for Texas cattle bound for northern markets. Feeder routes such as the Matamoros Trail from Brownsville, which ran northward through Santa Rosa, George West, Three Rivers, San Antonio, Beckman, Leon Springs, Boerne, and Comfort, and the Old Trail from Castroville, which ran northward through Bandera and Camp Verde, converged in Kerrville to form the Western Trail. The trail proceeded northward, crossing the James River near the site of present Noxville, the Llano at Beef Trail Crossing, the San Saba at Pegleg Crossing,qv and Brady Creek west of Brady. The trail left the Hill Countryqv through Cow Gap, where minor feeder trails from Mason, San Saba, and Lampasas counties converged. It crossed the Colorado River at Waldrip and passed through Coleman, where a trail from Trickham and one of two feeders from Tom Green County merged with the trunk route. Beyond Coleman, the Western Trail fanned out to take advantage of grassy prairies; branches passed through the sites of present Baird, Clyde, and Putnam and reunited at Albany, where the Potter and Bacon Trail (or Potter-Blocker Trailqv) diverged toward the Llano Estacadoqv and Colorado pastures. The Western Trail crossed the Clear Fork of the Brazos near Fort Griffin at the Butterfield-Military Road crossing, where the second feeder trail from Tom Green County, which ran through Buffalo Gap, joined the trunk route. Thence the Western Trail proceeded through Throckmorton, crossed the Brazos at Seymour and the Pease at the site of Vernon, and veered northeastward to leave Texas at what later became known as Doan’s Crossing, on the Prairie Dog Town Fork of the Red River. Several alternative routes crossed Indian Territory to Dodge City, Kansas, on the Santa Fe Railroad, the first and most important terminus of the trail; to Ogallala, Nebraska, on the Union Pacific, the principal alternative for rail shipment; and to northern ranges. Some herds were delivered to Indian reservations on the northern plains.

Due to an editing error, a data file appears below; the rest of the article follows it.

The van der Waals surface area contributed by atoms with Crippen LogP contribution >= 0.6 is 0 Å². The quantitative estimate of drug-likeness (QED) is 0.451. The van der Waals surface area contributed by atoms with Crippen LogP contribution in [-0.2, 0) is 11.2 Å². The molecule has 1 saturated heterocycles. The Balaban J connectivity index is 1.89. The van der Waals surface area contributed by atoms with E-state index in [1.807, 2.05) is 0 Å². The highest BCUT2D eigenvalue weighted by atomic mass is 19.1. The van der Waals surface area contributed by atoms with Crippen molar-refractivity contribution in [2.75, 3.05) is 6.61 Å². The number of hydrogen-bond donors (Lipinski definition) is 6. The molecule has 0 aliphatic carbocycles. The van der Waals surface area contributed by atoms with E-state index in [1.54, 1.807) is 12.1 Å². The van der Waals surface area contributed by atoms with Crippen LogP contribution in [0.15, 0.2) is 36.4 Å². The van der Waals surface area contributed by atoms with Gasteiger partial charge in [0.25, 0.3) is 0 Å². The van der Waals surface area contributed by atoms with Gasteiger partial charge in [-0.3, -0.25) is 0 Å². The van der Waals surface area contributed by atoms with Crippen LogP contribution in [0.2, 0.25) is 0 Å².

Several factors such as barbed wire,qv the introduction of beefier cattle breeds, and the settlement of the frontier contributed to the demise of the Western Trail, but a principal cause was the Texas feverqv controversy. Carried northward by longhorns, the disease decimated northern herds, giving rise by 1885 to quarantines in many northern states and territories which banned the importation of Texas cattle during warm months. In an attempt to circumvent state legislation, Texas congressman James Francis Miller,qv Lytle’s brother-in-law, introduced legislation that would have plotted a National Trailqv north of Texas under federal supervision, but the proposal did not pass. The last reported drive on the Western Trail was made in 1893 by John Rufus Blockerqv to Deadwood, South Dakota. By then, three to five million cattle had been driven to northern pastures and markets along the route.

BIBLIOGRAPHY: Harry S. Drago, Great American Cattle Trails (New York: Dodd, Mead, 1965). J. Evetts Haley, Some Southwestern Trails (San Angelo Standard Times, 1948). J. Evetts Haley, Survey of Texas Cattle Drives to the North, 1866-1895 (M.A. thesis, University of Texas, 1926). Jimmy M. Skaggs, “Northward Across the Plains: The Western Cattle Trail,” Great Plains Journal 12 (Fall 1972). Jimmy M. Skaggs, “The Route of the Great Western (Dodge City) Cattle Trail,” West Texas Historical Association Year Book 41 (1965). Jimmy M. Skaggs, The Cattle-Trailing Industry: Between Supply and Demand, 1866-1890 (Lawrence: University Press of Kansas, 1973).

Jimmy M. Skaggs

Handbook of Texas Online, s.v. “,” http://www.tsha.utexas.edu/handbook/online/articles/WW/ayw2.html (accessed August 30, 2007).